Last month, as the Eerdmans Internet marketing department was debating which of our “notable theologians” to feature on Eerdmans.com in September, Internet marketing assistant Jacob Thielman made the choice surprisingly easy.
As it turns out, the newest member of our merry band is more than just a new father and a recent Princeton Seminary grad.
He’s also an unabashed Karl Barth enthusiast.
“I love Karl Barth,” Jacob says, “because he developed the most powerful and enduring response to the great problem of modern theology that has ever been put forward, and because that response was centered exclusively on Jesus Christ and the words of Scripture. . . . The more one reads Barth’s work, the more one finds oneself, to borrow a phrase from C. S. Lewis, going ‘further up and further in’ to the omnipotent love of God.”
(Those of you who are, like Jacob, theologically minded, will not be surprised to know that the above quote was originally three paragraphs long.)
So, for Jacob and the rest of you Barth lovers out there — and, too, for anyone who simply wants to become better acquainted with one of the twentieth century’s major theological powerhouses — we’re pleased to be featuring books by and about Karl Barth on our website throughout the month of September.
Read on to discover four great titles, or click through to browse our entire featured collection.
What does a theologian say to young preachers at the dawn of the Third Reich?
What Karl Barth did say, how he said it, and why he said it at that time and place are the subject of Angela Dienhart Hancock’s book. This is the story of how a preaching classroom became a place of resistance in Germany in 1932–33 — a story that has never before been told in its fullness. In that emergency situation, Barth took his students back to the fundamental questions about what preaching is and what it is for, returning again and again to the affirmation of the Godness of God, the only ground of resistance to ideological captivity.
No other text has so interpreted Barth’s “Exercises in Sermon Preparation” in relation to their theological, political, ecclesiastical, academic, and rhetorical context.
Read a blog post by Hancock on EerdWord.
Thomas Aquinas and Karl Barth: An Unofficial Catholic-Protestant Dialogue
Bruce L. McCormack and Thomas Joseph White, editors
Thomas Aquinas and Karl Barth are often taken to be two of the greatest theologians in the Christian tradition. This book undertakes a systematic comparison of them through the lens of five key topics: (1) the being of God, (2) Trinity, (3) Christology, (4) grace and justification, and (5) covenant and law. Under each of these headings, a Catholic portrait of Aquinas is presented in comparison with a Protestant portrait of Barth, with the theological places of convergence and contrast highlighted.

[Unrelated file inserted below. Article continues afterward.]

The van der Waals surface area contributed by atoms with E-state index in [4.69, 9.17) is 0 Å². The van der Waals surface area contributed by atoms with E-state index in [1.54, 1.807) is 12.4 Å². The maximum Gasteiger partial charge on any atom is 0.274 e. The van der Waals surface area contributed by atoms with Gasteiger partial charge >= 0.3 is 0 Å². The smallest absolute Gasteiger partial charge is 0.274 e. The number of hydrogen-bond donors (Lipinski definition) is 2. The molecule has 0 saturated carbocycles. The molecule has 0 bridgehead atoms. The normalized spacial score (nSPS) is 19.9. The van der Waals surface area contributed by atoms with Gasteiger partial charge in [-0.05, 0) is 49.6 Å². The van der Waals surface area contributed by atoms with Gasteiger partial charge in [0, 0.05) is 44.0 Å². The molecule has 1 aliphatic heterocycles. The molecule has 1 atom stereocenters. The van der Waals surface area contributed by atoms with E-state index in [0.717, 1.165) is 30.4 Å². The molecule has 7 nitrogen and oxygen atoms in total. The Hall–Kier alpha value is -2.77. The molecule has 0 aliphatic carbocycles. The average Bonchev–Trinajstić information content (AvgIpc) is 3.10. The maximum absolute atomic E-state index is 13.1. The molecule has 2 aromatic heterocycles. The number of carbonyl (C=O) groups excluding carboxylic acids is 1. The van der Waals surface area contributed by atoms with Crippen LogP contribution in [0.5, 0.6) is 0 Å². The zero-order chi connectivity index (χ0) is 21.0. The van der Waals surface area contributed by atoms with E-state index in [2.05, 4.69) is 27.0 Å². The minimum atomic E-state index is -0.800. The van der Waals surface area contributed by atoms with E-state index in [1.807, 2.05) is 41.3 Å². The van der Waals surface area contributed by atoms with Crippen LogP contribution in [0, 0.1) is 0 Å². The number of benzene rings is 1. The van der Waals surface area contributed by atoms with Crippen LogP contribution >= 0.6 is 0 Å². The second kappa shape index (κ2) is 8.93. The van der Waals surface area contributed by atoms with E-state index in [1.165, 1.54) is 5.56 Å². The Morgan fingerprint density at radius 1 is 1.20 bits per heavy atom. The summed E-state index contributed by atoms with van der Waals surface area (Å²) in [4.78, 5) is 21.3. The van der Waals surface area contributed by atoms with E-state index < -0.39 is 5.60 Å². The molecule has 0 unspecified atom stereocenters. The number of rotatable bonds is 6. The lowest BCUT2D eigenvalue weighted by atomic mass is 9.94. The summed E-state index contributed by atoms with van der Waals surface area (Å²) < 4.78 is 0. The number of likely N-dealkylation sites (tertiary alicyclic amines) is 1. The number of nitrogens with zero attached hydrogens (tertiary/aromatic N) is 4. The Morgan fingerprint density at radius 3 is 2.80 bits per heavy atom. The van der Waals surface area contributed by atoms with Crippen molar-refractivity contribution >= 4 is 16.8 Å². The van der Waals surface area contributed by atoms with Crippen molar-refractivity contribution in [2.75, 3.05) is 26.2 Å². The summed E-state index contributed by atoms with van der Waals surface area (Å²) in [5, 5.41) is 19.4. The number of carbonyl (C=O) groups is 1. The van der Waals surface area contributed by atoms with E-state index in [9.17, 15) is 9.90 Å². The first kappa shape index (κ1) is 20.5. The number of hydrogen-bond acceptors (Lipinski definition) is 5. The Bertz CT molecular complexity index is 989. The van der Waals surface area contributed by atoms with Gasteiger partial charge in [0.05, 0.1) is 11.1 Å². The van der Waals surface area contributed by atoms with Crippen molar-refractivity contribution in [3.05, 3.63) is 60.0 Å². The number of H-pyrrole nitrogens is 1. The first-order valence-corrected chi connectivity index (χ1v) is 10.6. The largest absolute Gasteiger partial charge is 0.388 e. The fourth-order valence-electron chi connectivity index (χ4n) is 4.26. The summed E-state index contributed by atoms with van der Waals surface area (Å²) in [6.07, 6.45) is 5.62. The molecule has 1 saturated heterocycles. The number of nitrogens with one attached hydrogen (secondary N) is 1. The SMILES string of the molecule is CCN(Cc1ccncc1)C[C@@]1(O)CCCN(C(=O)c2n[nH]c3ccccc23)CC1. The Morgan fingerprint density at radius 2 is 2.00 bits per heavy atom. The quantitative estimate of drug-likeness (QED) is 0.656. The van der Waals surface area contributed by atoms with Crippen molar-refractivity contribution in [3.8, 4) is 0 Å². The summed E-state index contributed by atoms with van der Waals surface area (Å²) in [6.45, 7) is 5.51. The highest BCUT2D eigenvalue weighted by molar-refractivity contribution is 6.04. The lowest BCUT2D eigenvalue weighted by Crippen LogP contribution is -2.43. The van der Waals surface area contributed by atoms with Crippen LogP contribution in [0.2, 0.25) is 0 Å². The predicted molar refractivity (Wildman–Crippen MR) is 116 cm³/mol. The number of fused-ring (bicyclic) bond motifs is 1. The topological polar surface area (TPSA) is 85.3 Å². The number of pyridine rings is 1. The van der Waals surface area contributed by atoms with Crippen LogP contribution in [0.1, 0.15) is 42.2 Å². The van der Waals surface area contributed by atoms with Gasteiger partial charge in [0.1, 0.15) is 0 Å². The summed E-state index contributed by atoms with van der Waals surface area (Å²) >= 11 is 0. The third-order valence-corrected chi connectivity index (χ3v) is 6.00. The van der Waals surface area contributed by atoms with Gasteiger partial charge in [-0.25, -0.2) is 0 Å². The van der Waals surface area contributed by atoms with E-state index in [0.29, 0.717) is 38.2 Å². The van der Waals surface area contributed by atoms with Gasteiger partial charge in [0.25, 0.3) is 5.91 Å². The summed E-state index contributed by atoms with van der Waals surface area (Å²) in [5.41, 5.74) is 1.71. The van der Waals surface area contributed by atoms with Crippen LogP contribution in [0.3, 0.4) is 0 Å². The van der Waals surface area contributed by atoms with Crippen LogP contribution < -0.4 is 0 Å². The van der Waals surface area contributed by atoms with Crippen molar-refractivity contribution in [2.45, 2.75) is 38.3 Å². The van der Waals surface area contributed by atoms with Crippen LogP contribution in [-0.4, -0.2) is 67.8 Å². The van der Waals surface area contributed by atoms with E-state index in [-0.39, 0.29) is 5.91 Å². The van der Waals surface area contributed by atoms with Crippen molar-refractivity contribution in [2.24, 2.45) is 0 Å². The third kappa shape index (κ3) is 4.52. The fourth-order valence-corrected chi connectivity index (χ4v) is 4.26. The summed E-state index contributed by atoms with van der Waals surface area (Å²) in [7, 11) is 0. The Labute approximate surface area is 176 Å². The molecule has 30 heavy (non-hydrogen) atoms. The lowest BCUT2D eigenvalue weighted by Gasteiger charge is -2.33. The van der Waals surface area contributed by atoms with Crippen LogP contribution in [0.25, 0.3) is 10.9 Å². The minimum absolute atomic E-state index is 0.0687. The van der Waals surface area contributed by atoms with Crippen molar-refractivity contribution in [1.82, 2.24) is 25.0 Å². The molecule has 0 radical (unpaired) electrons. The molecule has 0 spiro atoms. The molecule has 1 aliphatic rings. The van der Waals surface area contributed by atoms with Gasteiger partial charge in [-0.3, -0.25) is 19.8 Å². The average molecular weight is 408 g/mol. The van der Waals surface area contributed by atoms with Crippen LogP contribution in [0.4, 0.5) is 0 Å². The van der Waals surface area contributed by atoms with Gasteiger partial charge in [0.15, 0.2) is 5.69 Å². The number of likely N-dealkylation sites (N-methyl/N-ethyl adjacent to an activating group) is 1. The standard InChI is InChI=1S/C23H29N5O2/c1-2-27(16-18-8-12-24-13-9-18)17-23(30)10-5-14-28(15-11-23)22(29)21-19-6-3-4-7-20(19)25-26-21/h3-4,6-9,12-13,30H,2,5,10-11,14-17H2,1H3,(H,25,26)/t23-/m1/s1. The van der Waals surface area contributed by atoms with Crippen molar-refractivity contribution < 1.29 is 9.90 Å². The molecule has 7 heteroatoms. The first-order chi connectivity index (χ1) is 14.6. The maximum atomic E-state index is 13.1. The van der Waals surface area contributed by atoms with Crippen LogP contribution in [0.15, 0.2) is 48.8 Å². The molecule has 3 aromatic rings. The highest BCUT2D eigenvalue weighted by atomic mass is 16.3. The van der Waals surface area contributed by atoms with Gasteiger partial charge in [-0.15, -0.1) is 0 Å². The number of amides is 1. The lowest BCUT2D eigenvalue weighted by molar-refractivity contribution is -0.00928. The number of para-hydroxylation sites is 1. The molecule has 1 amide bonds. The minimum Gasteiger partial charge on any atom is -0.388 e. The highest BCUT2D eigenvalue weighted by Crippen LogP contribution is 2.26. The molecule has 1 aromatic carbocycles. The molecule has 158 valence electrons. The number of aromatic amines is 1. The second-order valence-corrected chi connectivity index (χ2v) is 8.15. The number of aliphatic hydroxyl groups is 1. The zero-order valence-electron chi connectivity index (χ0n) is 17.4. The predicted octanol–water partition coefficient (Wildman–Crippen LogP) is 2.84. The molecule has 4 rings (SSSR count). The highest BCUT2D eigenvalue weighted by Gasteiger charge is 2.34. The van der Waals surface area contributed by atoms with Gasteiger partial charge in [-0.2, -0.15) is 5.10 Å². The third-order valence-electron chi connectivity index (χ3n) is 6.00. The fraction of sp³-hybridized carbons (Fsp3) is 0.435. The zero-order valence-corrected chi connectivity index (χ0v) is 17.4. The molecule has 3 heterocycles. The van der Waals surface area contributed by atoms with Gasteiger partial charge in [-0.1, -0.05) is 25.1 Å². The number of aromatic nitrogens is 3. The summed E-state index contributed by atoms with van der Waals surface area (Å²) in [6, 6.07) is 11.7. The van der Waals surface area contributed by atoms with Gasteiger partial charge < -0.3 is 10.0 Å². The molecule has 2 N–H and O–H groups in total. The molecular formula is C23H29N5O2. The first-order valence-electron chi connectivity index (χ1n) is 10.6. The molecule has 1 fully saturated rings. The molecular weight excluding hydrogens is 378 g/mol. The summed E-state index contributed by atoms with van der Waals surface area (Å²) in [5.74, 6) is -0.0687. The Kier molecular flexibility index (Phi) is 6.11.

This volume combines a deep commitment to systematic theology with an equally profound commitment to mutual engagement. Understood rightly and well, Aquinas and Barth contribute powerfully to the future of theology and to an ecumenism that takes doctrinal confession seriously while at the same time seeking unity among Christians.
Contributors: John R. Bowlin; Holly Taylor Coolman; Robert W. Jenson; Keith L. Johnson; Guy Mansini, O.S.B.; Amy Marga; Bruce L. McCormack; Richard Schenk, O.P.; Joseph P. Wawrykow; Thomas Joseph White, O.P.
Thy Word Is Truth: Barth on Scripture
George Hunsinger, editor
Over the past two decades studies on Karl Barth have become increasingly technical. The ironic result is that although Barth wrote chiefly for preachers, scholars have become the primary gatekeepers to his rich theological thought.
This collection of essays introduces Karl Barth with both clarity and depth, providing pastors and other serious readers with a valuable overview of Barth’s views on Scripture. George Hunsinger — himself a recognized expert on Barth — and eight other scholars cover such topics as Barth’s belief that Scripture is both reliable and inspired, his typological exegesis, his ideas about time and eternity, and more. Reading this book will whet the reader’s appetite to engage further with Barth himself.
Read an excerpt on EerdWord.
The Great Passion: An Introduction to Karl Barth’s Theology
Widely regarded as the twentieth century’s most notable theologian, Karl Barth refocused the task of Christian theology and demonstrated its relevance to every domain of human life, from the spiritual to the social to the political. It is precisely the broad sweep of Barth’s theology that makes a book like The Great Passion of such great value — a succinct yet comprehensive introduction to Barth’s entire theological program.
Of the many people who write on the life and thought of Karl Barth, Eberhard Busch is uniquely placed. A world-renowned expert on Barth’s theology, he also served as Barth’s personal assistant from 1965 to 1968.
As Busch explains, one cannot fully understand Barth the theologian apart from understanding Barth the man. In this book he weaves doctrine and biography into a superb presentation of Barth’s complete work, clearing explaining Barth’s views on all of the major subject areas of systematic theology: the nature of revelation, Israel and Christology, the Trinity and the doctrine of predestination, the “problem” of religion, gospel and law, creation, salvation, the Holy Spirit, ecclesiology, and eschatology.
Click to browse the rest of the books in our featured collection of titles by and about Karl Barth.